While the decision was unanimous, conservative Justices Samuel Alito, Clarence Thomas and Neil Gorsuch argued for a broader interpretation in favor of greater religious freedom. But Justice Amy Coney Barrett, joined by Justices Brett Kavanaugh and Stephen Breyer, opted for more narrow protections that still allow government agencies to generally enforce nondiscrimination laws.
“Do the justices want to create breathing space for religion? Yes,” Black said. “Do they want religion to overcome the state? No.”
The possibility of a ruling in favor of the Carsons nonetheless alarms those who believe such programs violate the First Amendment.
Green doesn’t think a decision for the plaintiffs would immediately lead to churches or other religious organizations running charter schools, but added, “You’re really, really close.”
“This is about dominoes falling and it’s a deliberative legal strategy,” he said. “They don’t need to do it right away. They just need to establish a true line where they can make these legal arguments.”
Nicole Garnett, a law professor at the University of Notre Dame and a colleague of Justice Barrett when she taught there, addressed the issue last December. She argued in a report for the conservative Manhattan Institute that even the Espinoza decision allowed for religious charter schools.
Garnett said that while states established charters as new public schools, they share similarities with private schools because parents choose them.
“As programs of private choice, charter school programs may include religious schools,” she wrote, adding, “If charter schools are permissible, religious charter schools must be permitted.”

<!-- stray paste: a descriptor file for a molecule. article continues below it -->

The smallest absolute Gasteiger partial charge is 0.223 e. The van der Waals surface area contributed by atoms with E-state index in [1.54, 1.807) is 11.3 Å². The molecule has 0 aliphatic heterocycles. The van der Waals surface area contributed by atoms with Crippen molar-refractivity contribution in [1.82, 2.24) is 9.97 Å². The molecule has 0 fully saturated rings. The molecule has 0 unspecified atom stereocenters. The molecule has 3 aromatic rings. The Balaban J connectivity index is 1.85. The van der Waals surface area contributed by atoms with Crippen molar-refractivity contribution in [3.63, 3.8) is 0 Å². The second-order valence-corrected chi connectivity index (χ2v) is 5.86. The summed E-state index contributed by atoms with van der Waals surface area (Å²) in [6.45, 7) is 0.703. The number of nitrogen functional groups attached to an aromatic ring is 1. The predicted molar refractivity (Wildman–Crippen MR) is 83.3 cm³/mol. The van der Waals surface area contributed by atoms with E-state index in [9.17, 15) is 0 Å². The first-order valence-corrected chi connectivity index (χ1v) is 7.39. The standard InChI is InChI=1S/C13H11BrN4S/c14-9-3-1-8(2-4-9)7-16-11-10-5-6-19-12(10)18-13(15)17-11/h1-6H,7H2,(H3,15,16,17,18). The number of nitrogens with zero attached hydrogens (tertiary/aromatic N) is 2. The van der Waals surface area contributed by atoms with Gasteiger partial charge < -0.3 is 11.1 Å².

But Nina Rees, president and CEO of the National Alliance for Public Charter Schools, rejects the notion that charters are private.
“Charter schools are public schools and are subject to the First Amendment’s Establishment Clause,” she said. “Charter schools have never been able to, and cannot now, teach religion. Neither Espinoza nor a win for plaintiffs in Carson changes that.”
She stands by that position despite an Aug. 9 ruling by the 4th Circuit Court of Appeals in a case over whether charter schools’ uniform policies can require girls to wear skirts. The court ruled that charters are not “state actors” and that requiring girls to wear skirts violates their constitutional rights. This decision could strengthen the argument for religious charters.
In a recent op-ed, Black and Rebecca Holcombe, former Vermont education secretary, wrote that religious charter schools would “take a wrecking ball to public school funding.”
“States would suddenly become financially responsible for millions of students who previously chose to forgo public education,” they wrote. “In places already struggling to maintain public infrastructure, public budgets would now be on the hook for religious infrastructure.”
But one thing is clear, Garnett wrote: Whether advocates pursue the issue through legislation, an attorney general’s opinion or in the courts, “the legality of religious charter schools will be tied up in litigation, perhaps for years.”
Olivia Carson’s parents, David and Amy Carson, can relate. They filed their initial complaint about the state’s tuitioning program in 2018, when Olivia started 10th grade.
Bangor Christian Schools — where a church, classroom buildings and a radio station sit on a 35-acre, wooded campus — is a family tradition. Olivia’s parents attended the school. So did David Carson’s mother. Her aunt and uncle work there, and Olivia spent all of her K-12 years there.
“We kept [Olivia] at Bangor Christian just because of the environment and the academics,” said Amy Carson, who manages the paperwork for her husband’s construction business. “It’s been good for her, being an only child. It’s like a whole other family.”